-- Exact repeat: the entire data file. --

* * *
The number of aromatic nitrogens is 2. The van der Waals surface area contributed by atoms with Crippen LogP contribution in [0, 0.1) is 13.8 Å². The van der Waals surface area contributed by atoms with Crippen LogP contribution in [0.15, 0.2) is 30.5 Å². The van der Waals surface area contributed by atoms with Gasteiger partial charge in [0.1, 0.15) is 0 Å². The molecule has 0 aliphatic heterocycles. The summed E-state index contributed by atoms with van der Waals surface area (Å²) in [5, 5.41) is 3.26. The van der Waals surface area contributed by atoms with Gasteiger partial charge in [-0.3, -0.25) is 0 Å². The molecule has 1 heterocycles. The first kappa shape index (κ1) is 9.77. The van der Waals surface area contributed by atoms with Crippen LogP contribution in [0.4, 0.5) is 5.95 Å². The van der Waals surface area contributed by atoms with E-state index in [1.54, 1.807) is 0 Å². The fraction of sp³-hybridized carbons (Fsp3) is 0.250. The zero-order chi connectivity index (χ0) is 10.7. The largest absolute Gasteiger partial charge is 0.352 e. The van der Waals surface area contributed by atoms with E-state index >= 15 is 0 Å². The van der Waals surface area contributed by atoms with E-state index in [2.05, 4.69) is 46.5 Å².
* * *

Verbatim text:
The number of aromatic nitrogens is 2. The van der Waals surface area contributed by atoms with Crippen LogP contribution in [0, 0.1) is 13.8 Å². The van der Waals surface area contributed by atoms with Crippen LogP contribution in [0.15, 0.2) is 30.5 Å². The van der Waals surface area contributed by atoms with Gasteiger partial charge in [0.1, 0.15) is 0 Å². The molecule has 0 aliphatic heterocycles. The summed E-state index contributed by atoms with van der Waals surface area (Å²) in [5, 5.41) is 3.26. The van der Waals surface area contributed by atoms with Gasteiger partial charge in [-0.3, -0.25) is 0 Å². The molecule has 1 heterocycles. The first kappa shape index (κ1) is 9.77. The van der Waals surface area contributed by atoms with Crippen LogP contribution in [0.4, 0.5) is 5.95 Å². The van der Waals surface area contributed by atoms with E-state index in [1.54, 1.807) is 0 Å². The fraction of sp³-hybridized carbons (Fsp3) is 0.250. The zero-order chi connectivity index (χ0) is 10.7. The largest absolute Gasteiger partial charge is 0.352 e. The van der Waals surface area contributed by atoms with E-state index >= 15 is 0 Å². The van der Waals surface area contributed by atoms with E-state index in [2.05, 4.69) is 46.5 Å².